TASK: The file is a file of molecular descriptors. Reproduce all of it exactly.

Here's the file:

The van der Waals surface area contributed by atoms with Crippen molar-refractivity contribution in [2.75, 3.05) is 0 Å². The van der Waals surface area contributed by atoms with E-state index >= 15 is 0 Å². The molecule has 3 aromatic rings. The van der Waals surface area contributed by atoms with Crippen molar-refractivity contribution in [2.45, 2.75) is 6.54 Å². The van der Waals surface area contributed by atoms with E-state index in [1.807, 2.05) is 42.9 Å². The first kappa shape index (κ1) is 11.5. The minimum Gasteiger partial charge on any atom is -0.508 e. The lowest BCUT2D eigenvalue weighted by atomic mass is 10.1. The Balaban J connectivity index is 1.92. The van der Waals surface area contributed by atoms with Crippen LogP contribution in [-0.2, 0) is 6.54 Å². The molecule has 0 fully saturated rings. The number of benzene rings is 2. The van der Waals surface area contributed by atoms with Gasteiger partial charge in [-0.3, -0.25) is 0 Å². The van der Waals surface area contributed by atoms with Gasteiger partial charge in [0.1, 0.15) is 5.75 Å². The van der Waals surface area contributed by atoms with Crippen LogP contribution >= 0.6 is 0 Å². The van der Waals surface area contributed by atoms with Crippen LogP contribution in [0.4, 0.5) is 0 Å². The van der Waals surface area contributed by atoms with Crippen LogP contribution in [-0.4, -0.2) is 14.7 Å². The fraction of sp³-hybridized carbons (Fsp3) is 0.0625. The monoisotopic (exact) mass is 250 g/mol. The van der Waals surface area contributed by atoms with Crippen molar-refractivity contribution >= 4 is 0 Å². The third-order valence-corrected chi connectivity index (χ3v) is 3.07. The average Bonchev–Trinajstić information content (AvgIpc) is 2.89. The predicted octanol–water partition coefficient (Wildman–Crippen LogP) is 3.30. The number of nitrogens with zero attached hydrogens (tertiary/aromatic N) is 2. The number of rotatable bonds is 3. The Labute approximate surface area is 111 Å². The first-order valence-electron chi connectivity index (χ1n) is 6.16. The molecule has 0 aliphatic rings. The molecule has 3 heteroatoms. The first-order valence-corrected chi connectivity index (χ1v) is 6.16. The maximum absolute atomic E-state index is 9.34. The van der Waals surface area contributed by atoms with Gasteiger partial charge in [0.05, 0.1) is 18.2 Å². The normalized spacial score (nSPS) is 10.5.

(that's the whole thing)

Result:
The van der Waals surface area contributed by atoms with Crippen molar-refractivity contribution in [2.75, 3.05) is 0 Å². The van der Waals surface area contributed by atoms with E-state index >= 15 is 0 Å². The molecule has 3 aromatic rings. The van der Waals surface area contributed by atoms with Crippen molar-refractivity contribution in [2.45, 2.75) is 6.54 Å². The van der Waals surface area contributed by atoms with E-state index in [1.807, 2.05) is 42.9 Å². The first kappa shape index (κ1) is 11.5. The minimum Gasteiger partial charge on any atom is -0.508 e. The lowest BCUT2D eigenvalue weighted by atomic mass is 10.1. The Balaban J connectivity index is 1.92. The van der Waals surface area contributed by atoms with Crippen LogP contribution in [-0.2, 0) is 6.54 Å². The molecule has 0 fully saturated rings. The number of benzene rings is 2. The van der Waals surface area contributed by atoms with Gasteiger partial charge in [-0.3, -0.25) is 0 Å². The van der Waals surface area contributed by atoms with Gasteiger partial charge in [0.1, 0.15) is 5.75 Å². The van der Waals surface area contributed by atoms with Crippen LogP contribution >= 0.6 is 0 Å². The van der Waals surface area contributed by atoms with Crippen LogP contribution in [0.4, 0.5) is 0 Å². The van der Waals surface area contributed by atoms with Crippen LogP contribution in [-0.4, -0.2) is 14.7 Å². The fraction of sp³-hybridized carbons (Fsp3) is 0.0625. The monoisotopic (exact) mass is 250 g/mol. The van der Waals surface area contributed by atoms with Crippen molar-refractivity contribution >= 4 is 0 Å². The third-order valence-corrected chi connectivity index (χ3v) is 3.07. The average Bonchev–Trinajstić information content (AvgIpc) is 2.89. The predicted octanol–water partition coefficient (Wildman–Crippen LogP) is 3.30. The number of nitrogens with zero attached hydrogens (tertiary/aromatic N) is 2. The number of rotatable bonds is 3. The Labute approximate surface area is 111 Å². The first-order valence-electron chi connectivity index (χ1n) is 6.16. The molecule has 0 aliphatic rings. The molecule has 3 heteroatoms. The first-order valence-corrected chi connectivity index (χ1v) is 6.16. The maximum absolute atomic E-state index is 9.34. The van der Waals surface area contributed by atoms with Gasteiger partial charge in [0.05, 0.1) is 18.2 Å². The normalized spacial score (nSPS) is 10.5.